California Getting Closer To Offering Legalized Online Poker

California has two potential online poker bills, which if passed, will launch legalized real money online poker in the state. The only U.S. states to have a regulated online poker market is Nevada, Delaware, and New Jersey. Combined these three states have a population of 12 million people. Compare this to California which has a population of 38 million.

Considering the larger group of online poker players in California, it would be reasonable to expect that more operators could be viable as they wouldn’t be faced with the liquidity problems that smaller sites in some of the other states have had to deal with.

Although Las Vegas may be the capital of gambling in America, the state of California has a rich gambling history. As a matter of fact, the first true slot machine was said to have appeared in San Francisco, California in 1905. Poker is also a popular past time, and California is home to the Commerce Casino, which is the largest card room in the world.

The truth of the matter is that the online poker market in California is worth hundreds of millions of dollars annually. California is the biggest US-state in terms of its population, so as you can begin to imagine there is a lot of interested parties that would like to see a regulated online poker in California.

According to research and consulting firm Academicon, legalized online poker in California could generate $263 million in the first year and $384 million within 10 years. It should go without saying that there is a lot of money involved in online poker in California, with early estimates suggesting that there is around a million online poker players in California, and that number is very likely to grow with legalization.

In California, tribal casinos are scattered across the state, but they have been divided on the issue of legalizing online poker. In April, a hearing was held on the topic of legalizing online poker by a state assembly committee, and according to the latimes.com, the “most explosive issue still dividing California’s Indian tribes — whether PokerStars should be allowed to participate.”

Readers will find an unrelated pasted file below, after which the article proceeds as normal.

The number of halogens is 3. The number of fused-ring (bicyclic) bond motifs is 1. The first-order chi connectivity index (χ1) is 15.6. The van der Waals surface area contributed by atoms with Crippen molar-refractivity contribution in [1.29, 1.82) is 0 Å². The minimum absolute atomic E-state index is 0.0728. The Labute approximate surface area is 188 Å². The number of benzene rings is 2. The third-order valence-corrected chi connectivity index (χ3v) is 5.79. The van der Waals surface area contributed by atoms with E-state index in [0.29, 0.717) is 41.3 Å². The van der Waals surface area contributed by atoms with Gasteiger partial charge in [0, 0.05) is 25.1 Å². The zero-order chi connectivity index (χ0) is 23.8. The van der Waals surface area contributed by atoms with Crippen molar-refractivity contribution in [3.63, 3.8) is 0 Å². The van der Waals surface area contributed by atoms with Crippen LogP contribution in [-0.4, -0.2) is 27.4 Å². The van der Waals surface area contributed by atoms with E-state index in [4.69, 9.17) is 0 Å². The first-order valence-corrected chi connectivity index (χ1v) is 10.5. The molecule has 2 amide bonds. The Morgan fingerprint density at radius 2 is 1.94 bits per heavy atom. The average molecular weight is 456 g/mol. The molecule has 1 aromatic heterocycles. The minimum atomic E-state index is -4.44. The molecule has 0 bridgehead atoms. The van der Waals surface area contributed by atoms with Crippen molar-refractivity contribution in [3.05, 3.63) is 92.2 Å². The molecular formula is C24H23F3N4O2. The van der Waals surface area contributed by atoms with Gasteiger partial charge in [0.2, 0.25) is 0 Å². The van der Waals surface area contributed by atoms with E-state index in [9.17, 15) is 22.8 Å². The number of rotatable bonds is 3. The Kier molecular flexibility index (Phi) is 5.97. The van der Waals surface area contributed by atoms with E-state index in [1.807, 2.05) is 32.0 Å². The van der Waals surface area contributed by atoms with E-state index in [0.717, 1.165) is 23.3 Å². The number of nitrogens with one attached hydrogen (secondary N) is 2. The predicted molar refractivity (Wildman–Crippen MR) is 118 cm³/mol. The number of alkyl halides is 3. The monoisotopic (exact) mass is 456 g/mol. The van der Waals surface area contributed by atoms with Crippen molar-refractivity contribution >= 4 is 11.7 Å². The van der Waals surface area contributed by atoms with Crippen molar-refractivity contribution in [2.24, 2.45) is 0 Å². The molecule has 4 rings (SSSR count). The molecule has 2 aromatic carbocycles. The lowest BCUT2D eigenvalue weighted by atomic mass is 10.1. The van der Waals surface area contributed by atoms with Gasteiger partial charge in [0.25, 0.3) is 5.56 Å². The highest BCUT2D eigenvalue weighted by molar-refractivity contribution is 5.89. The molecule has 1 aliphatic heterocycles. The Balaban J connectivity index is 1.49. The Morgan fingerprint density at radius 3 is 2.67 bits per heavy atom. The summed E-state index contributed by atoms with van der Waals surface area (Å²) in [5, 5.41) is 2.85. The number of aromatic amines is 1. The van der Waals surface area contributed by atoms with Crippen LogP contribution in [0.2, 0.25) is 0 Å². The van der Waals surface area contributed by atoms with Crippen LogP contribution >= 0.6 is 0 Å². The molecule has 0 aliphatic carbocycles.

The Yocha Dehe Wintun Nation, the Agua Caliente Band of Cahuila Indians and the Pechanga Band of Luiseño Indians are in support of the bill (titled AB-2291), and the bill (titled SB 1366) has the support of other tribe casinos in the state, who are backing the legislation as it has been written.

California’s online poker bills have some differences but both require a substantial payment in order to become a licensed operator. This fee is waived for tribe casinos that have been operating poker games. Both bills also include “bad actor” clauses. They were first introduced by other state gaming regulators to penalize companies that were operating an internet gambling business to service Americans following the passage of the UIGEA.

PokerStars is yet to enter any regulated online poker market in the United States. An agreement was made with the Morongo tribe, Commerce Casino, the Hawaiian Gardens Casino, and The Bicycle Casino, who agreed to outsource their online poker real money gaming to the online poker site, however, the “bad actor” clauses drafted into the bills could mean the poker site will have to wait a while longer before receiving a license to operate in the regular U.S. poker market.

With that being said, PokerStars’ recent deal with Amaya has the potential to change things in California, since “significantly changed circumstances are demonstrated” under completely new ownership of the online poker giant.

As things stand right now, California’s online poker bills are in draft form and therefore could change drastically before being passed into legislation. Hopefully this happens sooner rather than later, as it makes sense for the state to extend its poker operations to provide a framework for online poker players in California.

To keep up with the legislation changes that affect online poker in California, you should visit onlinepokercalifornia.org for all the updates.

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